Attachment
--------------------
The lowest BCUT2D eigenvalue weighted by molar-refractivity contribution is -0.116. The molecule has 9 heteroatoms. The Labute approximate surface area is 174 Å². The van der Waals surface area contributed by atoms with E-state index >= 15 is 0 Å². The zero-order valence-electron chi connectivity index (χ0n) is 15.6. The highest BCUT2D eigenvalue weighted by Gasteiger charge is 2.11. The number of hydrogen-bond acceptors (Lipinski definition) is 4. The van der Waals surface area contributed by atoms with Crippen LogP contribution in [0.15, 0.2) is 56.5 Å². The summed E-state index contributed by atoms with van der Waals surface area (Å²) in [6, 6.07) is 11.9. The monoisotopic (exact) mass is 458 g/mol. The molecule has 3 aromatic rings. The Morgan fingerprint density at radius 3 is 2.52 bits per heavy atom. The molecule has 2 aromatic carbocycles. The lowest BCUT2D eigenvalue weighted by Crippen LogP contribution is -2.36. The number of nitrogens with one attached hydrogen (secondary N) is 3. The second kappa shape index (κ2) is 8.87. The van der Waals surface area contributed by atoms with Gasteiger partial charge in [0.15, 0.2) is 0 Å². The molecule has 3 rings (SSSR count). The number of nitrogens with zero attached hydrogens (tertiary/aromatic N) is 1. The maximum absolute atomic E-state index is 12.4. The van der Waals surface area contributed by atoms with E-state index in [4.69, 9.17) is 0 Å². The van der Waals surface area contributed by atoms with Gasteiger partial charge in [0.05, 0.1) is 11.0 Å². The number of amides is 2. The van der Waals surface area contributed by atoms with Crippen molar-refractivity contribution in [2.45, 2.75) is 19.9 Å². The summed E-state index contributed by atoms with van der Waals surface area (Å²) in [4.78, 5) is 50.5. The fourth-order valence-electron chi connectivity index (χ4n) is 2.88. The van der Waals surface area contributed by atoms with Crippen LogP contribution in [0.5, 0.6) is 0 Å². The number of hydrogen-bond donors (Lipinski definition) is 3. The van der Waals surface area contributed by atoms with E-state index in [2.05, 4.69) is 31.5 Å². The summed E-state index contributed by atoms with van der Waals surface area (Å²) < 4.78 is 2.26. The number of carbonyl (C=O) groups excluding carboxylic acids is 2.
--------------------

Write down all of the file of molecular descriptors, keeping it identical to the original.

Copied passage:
The lowest BCUT2D eigenvalue weighted by molar-refractivity contribution is -0.116. The molecule has 9 heteroatoms. The Labute approximate surface area is 174 Å². The van der Waals surface area contributed by atoms with E-state index >= 15 is 0 Å². The zero-order valence-electron chi connectivity index (χ0n) is 15.6. The highest BCUT2D eigenvalue weighted by Gasteiger charge is 2.11. The number of hydrogen-bond acceptors (Lipinski definition) is 4. The van der Waals surface area contributed by atoms with Crippen LogP contribution in [0.15, 0.2) is 56.5 Å². The summed E-state index contributed by atoms with van der Waals surface area (Å²) in [6, 6.07) is 11.9. The monoisotopic (exact) mass is 458 g/mol. The molecule has 3 aromatic rings. The Morgan fingerprint density at radius 3 is 2.52 bits per heavy atom. The molecule has 2 aromatic carbocycles. The lowest BCUT2D eigenvalue weighted by Crippen LogP contribution is -2.36. The number of nitrogens with one attached hydrogen (secondary N) is 3. The second kappa shape index (κ2) is 8.87. The van der Waals surface area contributed by atoms with Gasteiger partial charge in [0.15, 0.2) is 0 Å². The molecule has 3 rings (SSSR count). The number of nitrogens with zero attached hydrogens (tertiary/aromatic N) is 1. The maximum absolute atomic E-state index is 12.4. The van der Waals surface area contributed by atoms with E-state index in [4.69, 9.17) is 0 Å². The van der Waals surface area contributed by atoms with Gasteiger partial charge in [0.05, 0.1) is 11.0 Å². The number of amides is 2. The van der Waals surface area contributed by atoms with Crippen molar-refractivity contribution in [2.45, 2.75) is 19.9 Å². The summed E-state index contributed by atoms with van der Waals surface area (Å²) in [4.78, 5) is 50.5. The fourth-order valence-electron chi connectivity index (χ4n) is 2.88. The van der Waals surface area contributed by atoms with Crippen LogP contribution in [0.5, 0.6) is 0 Å². The number of hydrogen-bond donors (Lipinski definition) is 3. The van der Waals surface area contributed by atoms with E-state index in [2.05, 4.69) is 31.5 Å². The summed E-state index contributed by atoms with van der Waals surface area (Å²) < 4.78 is 2.26. The number of carbonyl (C=O) groups excluding carboxylic acids is 2.